If Michigan (i.e. Trey Burke) attempt to dribble its way out of the press, they will be playing into the Rams' hands (or claws). Speed of thought and action will be the name of the game; hold the ball or dribble it a few too many times and you're raptor food. Other than the whole "not moving" part, attacking the VCU press will be not unlike that kitchen scene from Jurassic Park.
Offensively, the Rams naturally get much of it from their defense. However, Graham, Brandenberg and Theus are all solid three-point shooters (36%, 36%, 34%), and Troy Daniels is deadly, shooting 41% on 299 attempts, by far the most on the team. He led VCU with 23 points and shot 6/11 from downtown in yesterday's 46-point victory against Akron.
- DON'T PANIC. The name of this game is fairly simple. If Michigan can get through the first 5-10 minutes without the Rams sticking them with an unwieldy deficit, the odds of victory will skyrocket. Once again, Arkansas game yada yada yada. VCU has quickness, a well-studied system and some guys who can shoot the three. This is a deadly combination in concert, but it isn't without its weaknesses. Also, VCU has played some very good teams this season, but none of them had Trey Burke.
- Burke, you're driving. Part of me thinks that Michigan should run on 100% of VCU misses, but another part of me says that maybe the Wolverines shouldn't be playing to that pace (think early on in the Indiana game at Crisler). In short, it has to be up to Burke's judgment. Are you sensing a theme here? If Michigan wins this one, it will be because of Burke; if he scores six points, Michigan is likely not winning this game.
- Half court game. As weird as it is to say, if Michigan makes this a Big Ten game and not a VCU game, they will win this relatively comfortably (i.e. 6-8 points). Michigan put up its best defensive performance yesterday since the Michigan State victory at home. If the Wolverines can force VCU to get into its half court sets and expend energy on that end, advantage Michigan. Of course, everything will follow from how Michigan handles the press in the opening minutes, which is part of what makes a well-executed press such a dangerous thing.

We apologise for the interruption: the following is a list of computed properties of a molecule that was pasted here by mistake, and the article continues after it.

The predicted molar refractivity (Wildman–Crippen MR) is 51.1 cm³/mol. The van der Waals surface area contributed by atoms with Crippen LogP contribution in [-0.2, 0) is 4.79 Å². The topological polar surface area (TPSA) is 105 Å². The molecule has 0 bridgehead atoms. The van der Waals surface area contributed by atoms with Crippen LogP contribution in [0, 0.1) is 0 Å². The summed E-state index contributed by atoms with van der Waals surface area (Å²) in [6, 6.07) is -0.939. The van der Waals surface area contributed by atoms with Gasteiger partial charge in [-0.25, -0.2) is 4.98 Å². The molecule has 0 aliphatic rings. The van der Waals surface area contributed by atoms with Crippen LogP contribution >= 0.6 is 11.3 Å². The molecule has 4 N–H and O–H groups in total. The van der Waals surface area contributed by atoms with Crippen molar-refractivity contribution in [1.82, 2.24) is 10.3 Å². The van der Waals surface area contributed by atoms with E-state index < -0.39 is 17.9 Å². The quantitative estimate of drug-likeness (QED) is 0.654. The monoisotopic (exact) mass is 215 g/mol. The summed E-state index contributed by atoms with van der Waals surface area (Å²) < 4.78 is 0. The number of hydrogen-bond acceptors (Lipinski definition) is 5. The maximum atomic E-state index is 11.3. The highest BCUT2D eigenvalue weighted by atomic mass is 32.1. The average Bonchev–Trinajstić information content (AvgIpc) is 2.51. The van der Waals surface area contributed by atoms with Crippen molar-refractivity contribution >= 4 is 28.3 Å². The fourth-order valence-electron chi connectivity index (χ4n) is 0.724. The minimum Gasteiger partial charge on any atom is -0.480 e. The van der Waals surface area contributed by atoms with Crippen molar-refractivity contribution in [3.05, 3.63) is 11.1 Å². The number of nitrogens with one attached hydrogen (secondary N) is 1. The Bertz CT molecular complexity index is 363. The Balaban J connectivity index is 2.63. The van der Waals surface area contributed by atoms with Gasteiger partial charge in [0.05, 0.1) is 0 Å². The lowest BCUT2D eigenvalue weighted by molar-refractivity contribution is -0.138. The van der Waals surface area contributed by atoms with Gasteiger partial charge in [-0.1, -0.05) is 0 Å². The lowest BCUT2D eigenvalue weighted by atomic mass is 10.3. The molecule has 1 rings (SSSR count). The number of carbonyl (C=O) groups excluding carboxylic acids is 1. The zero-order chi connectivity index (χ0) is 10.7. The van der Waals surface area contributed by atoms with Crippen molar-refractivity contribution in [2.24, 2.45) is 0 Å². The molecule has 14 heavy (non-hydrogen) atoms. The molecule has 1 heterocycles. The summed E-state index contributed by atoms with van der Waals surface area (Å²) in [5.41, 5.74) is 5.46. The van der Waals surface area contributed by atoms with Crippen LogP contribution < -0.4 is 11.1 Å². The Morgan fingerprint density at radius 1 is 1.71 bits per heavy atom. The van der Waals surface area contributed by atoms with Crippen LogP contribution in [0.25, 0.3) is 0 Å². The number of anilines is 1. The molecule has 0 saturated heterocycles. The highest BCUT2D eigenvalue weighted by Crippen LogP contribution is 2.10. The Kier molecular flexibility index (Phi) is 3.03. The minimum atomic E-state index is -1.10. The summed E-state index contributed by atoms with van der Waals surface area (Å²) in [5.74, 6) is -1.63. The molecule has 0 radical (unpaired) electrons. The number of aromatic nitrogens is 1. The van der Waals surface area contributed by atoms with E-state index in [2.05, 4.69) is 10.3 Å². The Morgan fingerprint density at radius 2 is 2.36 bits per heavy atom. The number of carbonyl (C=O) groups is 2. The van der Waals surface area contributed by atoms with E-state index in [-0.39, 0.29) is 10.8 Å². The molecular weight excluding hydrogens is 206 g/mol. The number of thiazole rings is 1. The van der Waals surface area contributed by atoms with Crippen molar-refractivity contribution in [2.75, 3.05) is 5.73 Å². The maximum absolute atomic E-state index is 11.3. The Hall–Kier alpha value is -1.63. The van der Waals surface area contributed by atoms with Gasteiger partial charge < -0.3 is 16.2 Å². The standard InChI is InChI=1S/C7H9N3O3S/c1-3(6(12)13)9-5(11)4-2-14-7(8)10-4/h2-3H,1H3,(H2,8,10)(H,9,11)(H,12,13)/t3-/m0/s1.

- True, the Rams are a guard-oriented, speedy squad of raptors, but Reddic can do some work in the paint; he's 10th nationally and first in the A-10 in offensive rebounds. It seems like this is a guy that Michigan could use Jordan Morgan to check, but it appears he has been Vogrich'd. Against VCU, though, rolling with Jon Horford and Mitch McGary again is likely a wise call.
- As a team, VCU hits a solid 35.5% from three. However, the real story is that they're 8th nationally in attempts and 10th in three-pointers made. They will certainly look to find those open shooters spotting up after the havoc of the press has done its job and secured a turnover.
- Rebounding. The Rams are a great offensive rebounding team, 29th in the nation in offensive rebounding percentage (37.1%). On the other end, they're not so great, with a defensive rebounding percentage of 65.4% (296th nationally). If Michigan can get into the half court, McGary and Horford should have a field day. I'm not saying it will look like Payne and Nix rebounding against Michigan, but they should be able to get some put-backs.